The current political season will come to a brief close on May 14, when they pause to count the votes and declare some dedicated soul a winner in the provincial election.
A short time ago we held municipal elections and the winners of that limited entry event are currently holding court in Cumberland, Courtenay, Comox and the regional district. We also had a federal election not long ago and one member from the Valley was chosen to represent our interests on the national stage.
For over 20 years I, along with many others, have been involved in promoting Maple Lake as an urban lake that should be part of the Valley’s recreational offering. In all that time I have yet to meet a politician who did not support the concept that it should be in the public domain. Elections come and go, but the ethereal concept of Maple Lake for the public at large remains an unachieved illusion.
The reality of the situation is quite different. Maple Lake and the surrounding forest lands are the property of Hancock Timber Ltd., a large forestry investment company headquartered in the United States. It is my understanding the lake and property are for sale.
When you enter the small forest there is a sign informing you that you are on private property and that the forest may be used for hiking, biking and horseback riding. You are also requested to not leave any garbage. I find no fault with their rules and urge users to respect them because, after all, you are on private property.
We recently had a rude reminder of private property rights when the owners of the land bordering Stoten Falls closed all access to the area. There is a stout iron gate at the entrance of the tunnel on the road to Maple Lake that is locked at 8 p.m. on a daily basis to stop rowdy behaviour.
In the past the land has been abused and mistreated by trespassers that put the generous access policies of Hancock Timber at risk. This column would like to sincerely express appreciation to Hancock Timber for their current policy of public access to Maple Lake.
As a result of recent boundary expansions, the lake has been removed from the regional district and is now part of the Village of Cumberland. On Aug. 20, 2012, Mayor Leslie Baird of Cumberland announced a committee would be formed with broad representation from the community at large to lead fundraising efforts to purchase the lake and surrounding lands from Hancock Timber.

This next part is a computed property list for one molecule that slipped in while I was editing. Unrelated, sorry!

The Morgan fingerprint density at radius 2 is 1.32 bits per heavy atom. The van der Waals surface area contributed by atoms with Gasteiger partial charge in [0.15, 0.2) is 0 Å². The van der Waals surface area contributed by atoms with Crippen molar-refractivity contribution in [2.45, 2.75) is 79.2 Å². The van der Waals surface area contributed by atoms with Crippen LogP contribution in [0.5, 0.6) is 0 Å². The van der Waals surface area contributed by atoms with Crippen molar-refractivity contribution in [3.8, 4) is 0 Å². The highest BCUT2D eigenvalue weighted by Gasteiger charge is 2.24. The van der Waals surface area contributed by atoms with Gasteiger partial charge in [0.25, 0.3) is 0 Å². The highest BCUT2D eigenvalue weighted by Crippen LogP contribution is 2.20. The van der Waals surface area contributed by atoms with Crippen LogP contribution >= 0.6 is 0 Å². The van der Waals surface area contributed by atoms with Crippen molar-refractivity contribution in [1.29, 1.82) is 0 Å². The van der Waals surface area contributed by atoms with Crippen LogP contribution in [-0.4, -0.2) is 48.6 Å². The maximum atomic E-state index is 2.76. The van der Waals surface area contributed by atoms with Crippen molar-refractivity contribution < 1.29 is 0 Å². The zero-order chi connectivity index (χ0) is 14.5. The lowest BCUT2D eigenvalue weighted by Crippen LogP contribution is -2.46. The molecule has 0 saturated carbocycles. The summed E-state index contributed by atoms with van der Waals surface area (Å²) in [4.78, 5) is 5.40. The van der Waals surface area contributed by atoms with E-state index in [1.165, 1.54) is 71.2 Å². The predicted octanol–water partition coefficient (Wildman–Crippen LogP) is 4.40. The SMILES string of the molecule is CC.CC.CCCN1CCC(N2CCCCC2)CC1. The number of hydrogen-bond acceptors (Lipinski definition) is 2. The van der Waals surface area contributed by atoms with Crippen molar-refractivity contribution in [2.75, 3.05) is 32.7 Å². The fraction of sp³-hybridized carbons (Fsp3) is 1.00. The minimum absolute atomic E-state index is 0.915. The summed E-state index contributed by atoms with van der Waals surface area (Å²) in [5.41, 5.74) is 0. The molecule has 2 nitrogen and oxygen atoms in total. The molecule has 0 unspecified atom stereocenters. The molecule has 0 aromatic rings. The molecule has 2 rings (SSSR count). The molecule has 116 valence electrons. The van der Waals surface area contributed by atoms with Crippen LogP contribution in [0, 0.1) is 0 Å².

In the picture I ran with my column of the event there were current provincial, regional and municipal politicians plus the late Keith McKenzie, president of the Courtenay and District Fish and Game Protective Association (CDFGPA) that also supports the concept of public ownership. Regrettably I do not know the status of the committee or what kind of progress is being made in the generations-long process of achieving public status for Maple Lake.
Maple Lake’s status as a fishing lake is significant. The lake is regularly stocked with catchable rainbow trout by the Freshwaters Fisheries Society of British Columbia, a Crown corporation that stocks lakes throughout the province.
In a recent conversation with Scot Silvistri, small lakes biologist with the Ministry of the Environment, he told me that Maple Lake ranks number six in the top 10 small lakes on the Island and that Spider was number 10. Small lakes in urban areas are important generators of business in fishing tackle and related support material.
Please, politicians – let’s get on with the job of putting Maple Lake into the public domain. We should not have to wait another generation.
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Congratulations to Greg Sawchuck for receiving the Bert Palmer Big Game Trophy at the British Columbia Wildlife Convention in Richmond last month. Greg won his award for taking in fair chase a Roosevelt elk that scored 340 points on the international Boone and Crocket scoring system. This magnificent animal was taken on a limited entry hunt near Gold River.
It is significant the Greg has been one of the leaders in the CDFGPA’s Roosevelt elk Transplant Program on Vancouver Island, for which the club also won a conservation award.
Ralph Shaw is a master fly fisherman who was awarded the Order of Canada in 1984 for his conservation efforts. In 20 years of writing a column in the Comox Valley Record it has won several awards.